Just two months after Kenya hosted the Africa Climate Summit, the continent’s climate ambitions face their first serious test. They will be under the spotlight at COP28, which begins in Dubai on November 30.
The September gathering produced the Nairobi Declaration, the continent’s plan for a sustainable and equitable future. A major theme was the need to bring energy to more than 600 million people who don't have it.
In Dubai, we will hear the response of wealthy nations and global finance institutions. Africa has played its cards; the others must show their hand.
The Nairobi Declaration calls for global support to boost renewable energy generation by more than 500 per cent—from 56 gigawatts to at least 300GW—by 2030 as a means of beating energy poverty.
The goals will be impossible without investment in energy access. How can ambitions such as sustainably boosting farm yields and creating stronger extreme weather warning systems be realised? The declaration calls for global action on debt relief and the availability of finance.
COP28 could deliver progress on these asks if the delegates grasp the centrality of clean energy to development and resilience in a warming world. In particular, look out for fresh commitments on December 4 and 5, when finance, energy and the ‘just transition’ are official themes.
More funding would help to fulfil a broken promise by rich nations to give $100 billion in climate financing yearly to Global South nations.
And it is essential more of this investment is channelled to frontline organisations—local businesses, social enterprises and community organisations. They are best placed to work with marginalised people and ensure the energy transition brings benefits to all.
Their support helps smallholder farmers to use solar-powered water pumps and refrigerators to become more productive and lights up rural shops so that they can trade into the evening. It powers schools and clinics, phones and televisions. And it tackles common barriers to energy access—such as when communities lack training and knowledge or the finance to buy modern technologies.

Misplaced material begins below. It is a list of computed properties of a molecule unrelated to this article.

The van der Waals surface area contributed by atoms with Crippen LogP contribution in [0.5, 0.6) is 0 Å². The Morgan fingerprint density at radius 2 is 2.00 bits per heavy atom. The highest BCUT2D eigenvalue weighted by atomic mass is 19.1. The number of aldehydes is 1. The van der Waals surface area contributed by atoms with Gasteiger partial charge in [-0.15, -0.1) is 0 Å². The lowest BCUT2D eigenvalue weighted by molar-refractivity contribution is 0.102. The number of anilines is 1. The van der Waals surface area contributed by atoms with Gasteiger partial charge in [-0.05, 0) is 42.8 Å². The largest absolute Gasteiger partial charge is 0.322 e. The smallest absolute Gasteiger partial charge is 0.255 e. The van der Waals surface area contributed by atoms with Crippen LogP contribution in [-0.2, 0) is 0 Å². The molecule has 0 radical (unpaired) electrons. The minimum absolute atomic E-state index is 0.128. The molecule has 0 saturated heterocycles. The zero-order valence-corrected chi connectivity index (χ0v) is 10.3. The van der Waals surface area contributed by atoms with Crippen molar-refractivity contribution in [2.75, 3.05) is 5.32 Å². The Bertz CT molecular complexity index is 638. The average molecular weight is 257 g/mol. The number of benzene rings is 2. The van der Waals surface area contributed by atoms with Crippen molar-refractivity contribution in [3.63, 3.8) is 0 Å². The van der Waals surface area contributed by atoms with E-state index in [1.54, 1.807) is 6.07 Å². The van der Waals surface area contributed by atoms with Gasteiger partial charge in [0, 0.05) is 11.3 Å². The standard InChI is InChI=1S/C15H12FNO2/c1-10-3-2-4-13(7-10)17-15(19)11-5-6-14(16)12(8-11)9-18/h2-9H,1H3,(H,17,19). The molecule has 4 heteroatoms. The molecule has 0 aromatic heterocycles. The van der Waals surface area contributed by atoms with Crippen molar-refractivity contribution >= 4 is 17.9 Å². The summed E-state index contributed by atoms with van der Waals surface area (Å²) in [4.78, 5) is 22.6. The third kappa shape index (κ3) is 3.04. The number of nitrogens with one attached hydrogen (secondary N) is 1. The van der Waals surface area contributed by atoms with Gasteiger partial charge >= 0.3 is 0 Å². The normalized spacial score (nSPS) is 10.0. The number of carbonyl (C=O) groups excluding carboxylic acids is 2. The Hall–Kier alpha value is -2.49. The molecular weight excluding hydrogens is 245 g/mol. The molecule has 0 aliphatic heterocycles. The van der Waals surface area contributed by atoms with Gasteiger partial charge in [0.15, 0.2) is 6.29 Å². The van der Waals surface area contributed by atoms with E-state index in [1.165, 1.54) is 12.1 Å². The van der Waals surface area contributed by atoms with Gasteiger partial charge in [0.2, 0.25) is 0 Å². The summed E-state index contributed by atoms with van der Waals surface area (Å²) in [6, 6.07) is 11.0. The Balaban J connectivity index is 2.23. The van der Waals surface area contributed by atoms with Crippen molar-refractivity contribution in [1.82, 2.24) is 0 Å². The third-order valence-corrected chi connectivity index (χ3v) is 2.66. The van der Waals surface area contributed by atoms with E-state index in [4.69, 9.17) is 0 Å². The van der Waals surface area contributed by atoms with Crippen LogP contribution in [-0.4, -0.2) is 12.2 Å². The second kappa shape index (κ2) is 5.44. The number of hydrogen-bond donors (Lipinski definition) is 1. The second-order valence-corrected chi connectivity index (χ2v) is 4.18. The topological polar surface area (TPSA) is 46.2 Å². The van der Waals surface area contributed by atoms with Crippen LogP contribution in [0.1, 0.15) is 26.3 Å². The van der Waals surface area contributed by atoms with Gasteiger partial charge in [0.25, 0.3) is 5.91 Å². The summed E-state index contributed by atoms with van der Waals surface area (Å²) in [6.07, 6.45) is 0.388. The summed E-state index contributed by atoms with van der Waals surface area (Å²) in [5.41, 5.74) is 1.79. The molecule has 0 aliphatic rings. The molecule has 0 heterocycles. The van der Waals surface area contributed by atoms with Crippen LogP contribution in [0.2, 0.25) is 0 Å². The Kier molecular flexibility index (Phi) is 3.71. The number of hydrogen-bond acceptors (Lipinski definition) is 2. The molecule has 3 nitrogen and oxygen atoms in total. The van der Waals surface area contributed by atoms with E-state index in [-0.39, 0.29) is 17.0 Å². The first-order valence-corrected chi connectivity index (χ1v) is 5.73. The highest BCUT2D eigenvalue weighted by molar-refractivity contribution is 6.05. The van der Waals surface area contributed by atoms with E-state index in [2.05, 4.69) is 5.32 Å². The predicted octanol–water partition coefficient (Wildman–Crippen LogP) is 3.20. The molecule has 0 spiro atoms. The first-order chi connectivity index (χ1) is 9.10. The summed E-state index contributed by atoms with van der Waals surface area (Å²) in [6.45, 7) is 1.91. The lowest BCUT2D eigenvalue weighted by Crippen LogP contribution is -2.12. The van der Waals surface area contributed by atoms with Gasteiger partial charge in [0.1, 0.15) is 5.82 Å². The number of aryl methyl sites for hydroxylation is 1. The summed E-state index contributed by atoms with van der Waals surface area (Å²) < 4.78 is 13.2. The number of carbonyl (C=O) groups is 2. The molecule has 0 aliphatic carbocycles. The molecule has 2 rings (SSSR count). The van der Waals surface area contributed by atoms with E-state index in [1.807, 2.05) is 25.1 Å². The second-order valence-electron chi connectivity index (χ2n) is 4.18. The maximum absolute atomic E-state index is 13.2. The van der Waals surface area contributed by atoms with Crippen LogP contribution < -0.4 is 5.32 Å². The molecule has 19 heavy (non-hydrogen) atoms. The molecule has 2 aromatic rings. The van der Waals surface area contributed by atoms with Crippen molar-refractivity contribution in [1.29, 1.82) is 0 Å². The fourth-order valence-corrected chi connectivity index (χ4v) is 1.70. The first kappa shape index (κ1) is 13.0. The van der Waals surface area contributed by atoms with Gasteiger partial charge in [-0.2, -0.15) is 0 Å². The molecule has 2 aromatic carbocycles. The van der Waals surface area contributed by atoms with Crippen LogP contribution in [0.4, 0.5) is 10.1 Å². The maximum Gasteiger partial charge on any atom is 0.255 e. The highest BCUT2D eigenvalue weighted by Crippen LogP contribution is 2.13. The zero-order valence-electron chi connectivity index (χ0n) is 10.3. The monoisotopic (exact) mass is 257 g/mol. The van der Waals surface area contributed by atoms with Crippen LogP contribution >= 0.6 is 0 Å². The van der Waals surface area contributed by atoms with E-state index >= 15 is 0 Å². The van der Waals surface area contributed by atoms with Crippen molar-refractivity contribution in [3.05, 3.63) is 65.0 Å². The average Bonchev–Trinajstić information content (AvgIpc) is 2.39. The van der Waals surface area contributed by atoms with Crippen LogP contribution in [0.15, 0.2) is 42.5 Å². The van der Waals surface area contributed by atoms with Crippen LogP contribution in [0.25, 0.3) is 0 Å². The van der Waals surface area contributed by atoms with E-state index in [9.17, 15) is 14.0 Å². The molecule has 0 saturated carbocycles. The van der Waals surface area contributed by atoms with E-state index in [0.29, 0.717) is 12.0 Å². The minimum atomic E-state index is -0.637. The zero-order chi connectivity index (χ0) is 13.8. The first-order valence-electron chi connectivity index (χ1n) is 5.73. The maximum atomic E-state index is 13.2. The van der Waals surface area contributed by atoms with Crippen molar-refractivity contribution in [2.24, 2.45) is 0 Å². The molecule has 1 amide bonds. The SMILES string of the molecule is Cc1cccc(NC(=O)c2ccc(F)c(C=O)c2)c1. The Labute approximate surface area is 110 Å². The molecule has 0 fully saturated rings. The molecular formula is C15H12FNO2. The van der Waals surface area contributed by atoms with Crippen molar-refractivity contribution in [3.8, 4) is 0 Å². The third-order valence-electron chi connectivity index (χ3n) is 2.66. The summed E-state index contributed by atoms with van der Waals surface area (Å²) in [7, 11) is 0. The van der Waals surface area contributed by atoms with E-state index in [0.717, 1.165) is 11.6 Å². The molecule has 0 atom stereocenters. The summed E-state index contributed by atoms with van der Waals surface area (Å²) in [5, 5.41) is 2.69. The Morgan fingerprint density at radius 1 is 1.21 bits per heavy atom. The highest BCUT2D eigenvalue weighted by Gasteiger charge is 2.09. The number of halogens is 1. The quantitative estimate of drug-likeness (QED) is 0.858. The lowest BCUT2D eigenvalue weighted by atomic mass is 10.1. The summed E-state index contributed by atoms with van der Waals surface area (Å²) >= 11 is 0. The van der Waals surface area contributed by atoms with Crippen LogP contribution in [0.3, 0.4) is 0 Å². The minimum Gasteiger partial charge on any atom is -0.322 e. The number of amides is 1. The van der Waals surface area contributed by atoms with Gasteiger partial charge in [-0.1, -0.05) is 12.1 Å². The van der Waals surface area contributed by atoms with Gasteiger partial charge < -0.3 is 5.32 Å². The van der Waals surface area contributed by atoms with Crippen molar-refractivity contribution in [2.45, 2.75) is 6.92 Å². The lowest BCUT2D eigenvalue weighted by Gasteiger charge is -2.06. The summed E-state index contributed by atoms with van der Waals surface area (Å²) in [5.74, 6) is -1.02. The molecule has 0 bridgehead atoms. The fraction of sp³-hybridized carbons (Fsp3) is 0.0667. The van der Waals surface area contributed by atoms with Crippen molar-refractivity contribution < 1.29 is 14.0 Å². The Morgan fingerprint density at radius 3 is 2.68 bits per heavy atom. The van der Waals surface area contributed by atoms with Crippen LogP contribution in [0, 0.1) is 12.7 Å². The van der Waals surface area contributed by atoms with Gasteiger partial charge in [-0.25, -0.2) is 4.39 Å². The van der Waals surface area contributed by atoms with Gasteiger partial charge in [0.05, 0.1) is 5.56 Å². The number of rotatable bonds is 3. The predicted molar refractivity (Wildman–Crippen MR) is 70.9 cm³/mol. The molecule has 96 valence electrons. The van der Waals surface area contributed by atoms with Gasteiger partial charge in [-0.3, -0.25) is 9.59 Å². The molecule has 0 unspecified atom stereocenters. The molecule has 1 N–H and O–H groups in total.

Frontline organisations have joined others in the energy access sector to back the Power Up campaign. This calls on governments, development partners and financial institutions to increase investment in energy access—to boost development and help threatened communities to withstand the climate crisis.
Of course, reforms are also essential at the domestic level. So, inside Kenya, Power Up’s recommendations include stable and long-term policies on energy access as well as smart subsidies and incentives, technical assistance for businesses and campaigns to build consumer confidence in clean energy products.
COP organisers have urged delegates to come to the summit with innovative solutions, policy incentives and instruments to unleash the potential of the private sector. Africa can meet this challenge—and, with 40 per cent of the world’s renewable energy resources, become a true clean power pioneer.
Mr Omenyi is the coordinator of Sustainable Energy Access Forum Kenya. [email protected].